A 17-second video recording of a child in a classroom in Malaysia saying her father is good at making air ketum has prompted a public outcry against the teacher who is believed to have made the recording
The recording was later uploaded on TikTok, the hugely popular video-sharing platform that has become one of the go-to social platforms among Generation Z to even local politicians.
In the video recording uploaded on TikTok, that has been viewed by SAYS, the child is seen answering her teacher's question about her father being good at making air ketum.
An indigenous psychotropic plant of Southeast Asia and part of the coffee family, ketum — whose scientific name is mitragyna speciosa — is prohibited in Malaysia under Section 30 (3) Poisons Act 1952. It is used in traditional medicines due to the fact that it has opioid properties and some stimulant-like effects.
The 17-second video shows the girl in a classroom filled with other young students. The person making the recording is not seen in the video but their voice is heard, who identifies herself as cikgu.
She asks the pupils whether their fathers were good at cooking. At which point, the mobile camera zooms in on the child, who made the air ketum remark, prompting the class to burst into laughter.
SAYS is in possession of the TikTok video and the handle which has more than 29,000 followers, but is choosing not to share them publicly to protect the privacy of the young students who are all girls.
The teacher, accused of spreading the video on social media, admitted to making the recording during one of the learning sessions. However, she claims that the only person she sent it to was the student's mother.
"I recorded and sent the video only to my student's mother in the hope that if it is true, that my student's father makes 'air ketum', I hope the parents can keep their child safe," she said, according to Akhi Fairuz Al-Jengkawi, a local YouTuber, who took to his social media accounts to share the teacher's message.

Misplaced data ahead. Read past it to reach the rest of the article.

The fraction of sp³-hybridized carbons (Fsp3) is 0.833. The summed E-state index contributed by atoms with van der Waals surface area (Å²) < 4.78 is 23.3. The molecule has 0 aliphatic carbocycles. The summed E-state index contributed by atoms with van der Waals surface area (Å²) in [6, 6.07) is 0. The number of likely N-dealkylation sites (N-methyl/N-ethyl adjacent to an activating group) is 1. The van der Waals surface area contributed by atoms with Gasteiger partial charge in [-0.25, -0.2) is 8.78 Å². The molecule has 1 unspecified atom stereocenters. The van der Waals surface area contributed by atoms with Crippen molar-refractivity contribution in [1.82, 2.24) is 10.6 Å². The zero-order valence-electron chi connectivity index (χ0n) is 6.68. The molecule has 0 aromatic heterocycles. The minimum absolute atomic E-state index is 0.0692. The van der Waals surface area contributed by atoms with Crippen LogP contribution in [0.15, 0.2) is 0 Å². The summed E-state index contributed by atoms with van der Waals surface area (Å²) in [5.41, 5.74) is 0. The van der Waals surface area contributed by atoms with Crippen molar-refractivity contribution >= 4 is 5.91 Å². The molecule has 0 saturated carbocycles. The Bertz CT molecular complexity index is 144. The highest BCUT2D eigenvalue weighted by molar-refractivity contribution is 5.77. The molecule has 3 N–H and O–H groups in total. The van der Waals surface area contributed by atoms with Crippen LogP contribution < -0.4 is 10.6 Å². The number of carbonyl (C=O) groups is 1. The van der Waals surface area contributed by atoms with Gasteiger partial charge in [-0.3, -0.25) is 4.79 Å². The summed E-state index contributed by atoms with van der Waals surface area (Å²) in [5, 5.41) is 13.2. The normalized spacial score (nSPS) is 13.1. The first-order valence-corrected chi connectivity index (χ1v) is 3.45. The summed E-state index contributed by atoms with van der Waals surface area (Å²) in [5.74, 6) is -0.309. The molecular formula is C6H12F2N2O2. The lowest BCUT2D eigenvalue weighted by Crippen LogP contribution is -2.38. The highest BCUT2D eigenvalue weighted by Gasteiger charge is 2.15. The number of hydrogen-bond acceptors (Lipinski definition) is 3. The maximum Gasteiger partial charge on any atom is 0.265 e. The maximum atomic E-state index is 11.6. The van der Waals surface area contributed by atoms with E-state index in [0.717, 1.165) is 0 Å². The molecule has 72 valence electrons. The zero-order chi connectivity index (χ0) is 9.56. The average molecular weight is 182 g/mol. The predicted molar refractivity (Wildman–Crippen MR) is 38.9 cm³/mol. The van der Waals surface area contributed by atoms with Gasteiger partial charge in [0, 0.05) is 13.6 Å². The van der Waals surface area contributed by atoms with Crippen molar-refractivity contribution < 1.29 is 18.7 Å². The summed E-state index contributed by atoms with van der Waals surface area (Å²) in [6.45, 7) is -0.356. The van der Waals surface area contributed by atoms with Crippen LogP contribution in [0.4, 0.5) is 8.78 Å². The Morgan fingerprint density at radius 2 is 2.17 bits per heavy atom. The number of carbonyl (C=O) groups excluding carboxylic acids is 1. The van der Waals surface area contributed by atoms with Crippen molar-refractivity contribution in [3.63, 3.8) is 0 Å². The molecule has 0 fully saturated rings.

"Maybe I was wrong to have recorded the video but I did not spread it," the teacher added, explaining that she sent the video to the student's mother on WhatsApp after the class ended.
However, she was surprised when the mother contacted her claiming that the video was viral.
"I'm not crazy to embarrass people like that at all, for God's sake I just shared the video only with the mother of the student involved as a concerned teacher to tell her about her child in the class," she said.
According to the 40-year-old teacher, the incident should not be extended anymore as whatever the misunderstanding, everything had been resolved amicably between all relevant parties.
"Everything was settled when I met with the parents at the District Education Office (PPD). I made a written report, which was signed by the student's parents, who said they don't want to raise this matter."
Meanwhile, the president of the National Parents-Teacher Associations Consultative Council (PIBGN) has remarked that teachers must be in control of themselves so their actions don't embarrass any party
"Never spread something that is not good as it could prompt negative perceptions," PIBGN president Associate Prof Datuk Dr Mohd Ali Hassan was quoted as saying by Harian Metro.
"Remember, once a teacher, always a teacher. And a teacher not only plays a role in imparting knowledge but also needs to set an example and good morals, especially not to spread negative things that can cause negative perceptions and embarrassment to the family, parents or students themselves," he said.
Similarly, the president of the National Union of the Teaching Profession (NUTP) said that the matter is serious as it involves a child
"It should not have happened. It sullies the image of the family and the child," NUTP president Aminudin Awang said, adding that the NUTP was waiting for more information on the matter.
On the other hand, Communications and Multimedia Minister Saifuddin Abdullah said that his ministry will investigate if there were elements of cyberbullying with regards to the spread of the video
"I have not seen the video yet, (but) I will investigate and get information," he said.
"There are times when we do not notice, we just share the usual things and to us it is nothing. However, doing so could cause stress for the people involved, who may need our help."
In other news, the revelation about PAS Minister Khairuddin Aman Razali not undergoing the mandatory 14-day home quarantine after returning from overseas has resulted in people expressing anger: